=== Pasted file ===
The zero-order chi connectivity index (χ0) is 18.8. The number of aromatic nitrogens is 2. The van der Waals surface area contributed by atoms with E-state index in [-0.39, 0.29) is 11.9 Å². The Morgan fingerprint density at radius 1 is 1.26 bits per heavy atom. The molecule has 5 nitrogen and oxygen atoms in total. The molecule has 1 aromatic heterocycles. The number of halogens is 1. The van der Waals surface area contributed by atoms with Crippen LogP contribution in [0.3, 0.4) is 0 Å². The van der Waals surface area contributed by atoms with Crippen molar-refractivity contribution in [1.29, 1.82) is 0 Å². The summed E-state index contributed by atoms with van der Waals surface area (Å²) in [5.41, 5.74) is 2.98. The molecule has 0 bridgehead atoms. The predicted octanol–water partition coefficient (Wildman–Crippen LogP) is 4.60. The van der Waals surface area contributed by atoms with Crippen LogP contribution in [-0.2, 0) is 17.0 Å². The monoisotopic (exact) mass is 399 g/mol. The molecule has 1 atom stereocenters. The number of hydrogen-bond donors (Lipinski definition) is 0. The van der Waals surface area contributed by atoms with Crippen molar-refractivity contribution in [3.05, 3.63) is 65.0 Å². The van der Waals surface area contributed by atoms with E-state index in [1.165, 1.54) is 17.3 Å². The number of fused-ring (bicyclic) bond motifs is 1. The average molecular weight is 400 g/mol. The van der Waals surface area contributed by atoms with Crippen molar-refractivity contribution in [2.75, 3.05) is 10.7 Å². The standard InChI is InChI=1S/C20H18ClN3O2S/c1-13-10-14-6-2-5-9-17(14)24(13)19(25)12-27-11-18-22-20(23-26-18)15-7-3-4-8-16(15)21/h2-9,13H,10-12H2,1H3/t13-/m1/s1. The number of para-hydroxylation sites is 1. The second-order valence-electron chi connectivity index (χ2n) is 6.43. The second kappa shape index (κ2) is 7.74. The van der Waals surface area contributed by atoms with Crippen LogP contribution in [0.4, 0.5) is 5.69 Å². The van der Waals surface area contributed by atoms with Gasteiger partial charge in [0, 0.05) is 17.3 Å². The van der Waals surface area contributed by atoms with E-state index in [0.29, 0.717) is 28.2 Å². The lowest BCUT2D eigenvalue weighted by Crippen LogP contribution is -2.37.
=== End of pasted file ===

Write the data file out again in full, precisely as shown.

The zero-order chi connectivity index (χ0) is 18.8. The number of aromatic nitrogens is 2. The van der Waals surface area contributed by atoms with E-state index in [-0.39, 0.29) is 11.9 Å². The Morgan fingerprint density at radius 1 is 1.26 bits per heavy atom. The molecule has 5 nitrogen and oxygen atoms in total. The molecule has 1 aromatic heterocycles. The number of halogens is 1. The van der Waals surface area contributed by atoms with Crippen LogP contribution in [0.3, 0.4) is 0 Å². The van der Waals surface area contributed by atoms with Crippen molar-refractivity contribution in [1.29, 1.82) is 0 Å². The summed E-state index contributed by atoms with van der Waals surface area (Å²) in [5.41, 5.74) is 2.98. The molecule has 0 bridgehead atoms. The predicted octanol–water partition coefficient (Wildman–Crippen LogP) is 4.60. The van der Waals surface area contributed by atoms with Crippen LogP contribution in [-0.2, 0) is 17.0 Å². The monoisotopic (exact) mass is 399 g/mol. The molecule has 1 atom stereocenters. The number of hydrogen-bond donors (Lipinski definition) is 0. The van der Waals surface area contributed by atoms with Crippen molar-refractivity contribution in [3.05, 3.63) is 65.0 Å². The van der Waals surface area contributed by atoms with E-state index in [1.165, 1.54) is 17.3 Å². The number of fused-ring (bicyclic) bond motifs is 1. The average molecular weight is 400 g/mol. The van der Waals surface area contributed by atoms with Crippen molar-refractivity contribution in [2.75, 3.05) is 10.7 Å². The standard InChI is InChI=1S/C20H18ClN3O2S/c1-13-10-14-6-2-5-9-17(14)24(13)19(25)12-27-11-18-22-20(23-26-18)15-7-3-4-8-16(15)21/h2-9,13H,10-12H2,1H3/t13-/m1/s1. The number of para-hydroxylation sites is 1. The second-order valence-electron chi connectivity index (χ2n) is 6.43. The second kappa shape index (κ2) is 7.74. The van der Waals surface area contributed by atoms with Crippen LogP contribution in [0.4, 0.5) is 5.69 Å². The van der Waals surface area contributed by atoms with Gasteiger partial charge in [0, 0.05) is 17.3 Å². The van der Waals surface area contributed by atoms with E-state index in [0.29, 0.717) is 28.2 Å². The lowest BCUT2D eigenvalue weighted by Crippen LogP contribution is -2.37.